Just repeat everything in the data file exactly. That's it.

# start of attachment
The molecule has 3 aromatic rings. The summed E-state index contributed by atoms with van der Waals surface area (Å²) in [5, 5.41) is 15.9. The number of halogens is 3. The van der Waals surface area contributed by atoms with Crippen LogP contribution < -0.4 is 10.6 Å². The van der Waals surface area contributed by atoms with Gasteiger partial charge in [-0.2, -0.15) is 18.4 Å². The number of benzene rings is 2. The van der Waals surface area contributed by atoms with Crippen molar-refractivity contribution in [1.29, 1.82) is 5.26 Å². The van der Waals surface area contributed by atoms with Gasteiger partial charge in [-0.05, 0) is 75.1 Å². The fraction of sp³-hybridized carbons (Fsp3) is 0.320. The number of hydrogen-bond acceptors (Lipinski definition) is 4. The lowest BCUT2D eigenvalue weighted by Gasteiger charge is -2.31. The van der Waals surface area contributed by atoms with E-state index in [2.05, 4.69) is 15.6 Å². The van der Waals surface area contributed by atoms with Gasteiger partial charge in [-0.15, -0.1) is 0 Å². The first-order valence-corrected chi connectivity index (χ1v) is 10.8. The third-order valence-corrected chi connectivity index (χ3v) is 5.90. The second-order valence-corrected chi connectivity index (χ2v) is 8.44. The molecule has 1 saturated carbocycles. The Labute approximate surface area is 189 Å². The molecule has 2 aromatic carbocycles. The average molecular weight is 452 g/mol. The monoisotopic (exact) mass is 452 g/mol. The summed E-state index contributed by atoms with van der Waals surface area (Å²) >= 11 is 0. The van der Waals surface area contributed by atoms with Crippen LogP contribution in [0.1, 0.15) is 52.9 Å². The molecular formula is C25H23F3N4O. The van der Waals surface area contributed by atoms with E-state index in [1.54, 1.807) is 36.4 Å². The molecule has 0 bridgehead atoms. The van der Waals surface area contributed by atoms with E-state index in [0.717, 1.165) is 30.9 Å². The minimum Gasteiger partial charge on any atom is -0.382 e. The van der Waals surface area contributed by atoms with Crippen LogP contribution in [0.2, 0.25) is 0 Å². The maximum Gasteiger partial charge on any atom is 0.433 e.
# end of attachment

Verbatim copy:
The molecule has 3 aromatic rings. The summed E-state index contributed by atoms with van der Waals surface area (Å²) in [5, 5.41) is 15.9. The number of halogens is 3. The van der Waals surface area contributed by atoms with Crippen LogP contribution < -0.4 is 10.6 Å². The van der Waals surface area contributed by atoms with Gasteiger partial charge in [-0.2, -0.15) is 18.4 Å². The number of benzene rings is 2. The van der Waals surface area contributed by atoms with Crippen molar-refractivity contribution in [1.29, 1.82) is 5.26 Å². The van der Waals surface area contributed by atoms with Gasteiger partial charge in [-0.05, 0) is 75.1 Å². The fraction of sp³-hybridized carbons (Fsp3) is 0.320. The number of hydrogen-bond acceptors (Lipinski definition) is 4. The lowest BCUT2D eigenvalue weighted by Gasteiger charge is -2.31. The van der Waals surface area contributed by atoms with E-state index in [2.05, 4.69) is 15.6 Å². The van der Waals surface area contributed by atoms with Gasteiger partial charge in [-0.15, -0.1) is 0 Å². The first-order valence-corrected chi connectivity index (χ1v) is 10.8. The third-order valence-corrected chi connectivity index (χ3v) is 5.90. The second-order valence-corrected chi connectivity index (χ2v) is 8.44. The molecule has 1 saturated carbocycles. The Labute approximate surface area is 189 Å². The molecule has 2 aromatic carbocycles. The average molecular weight is 452 g/mol. The monoisotopic (exact) mass is 452 g/mol. The summed E-state index contributed by atoms with van der Waals surface area (Å²) >= 11 is 0. The van der Waals surface area contributed by atoms with Crippen LogP contribution in [0.1, 0.15) is 52.9 Å². The molecular formula is C25H23F3N4O. The van der Waals surface area contributed by atoms with E-state index in [1.54, 1.807) is 36.4 Å². The molecule has 0 bridgehead atoms. The van der Waals surface area contributed by atoms with E-state index in [0.717, 1.165) is 30.9 Å². The minimum Gasteiger partial charge on any atom is -0.382 e. The van der Waals surface area contributed by atoms with Crippen LogP contribution in [0.2, 0.25) is 0 Å². The maximum Gasteiger partial charge on any atom is 0.433 e.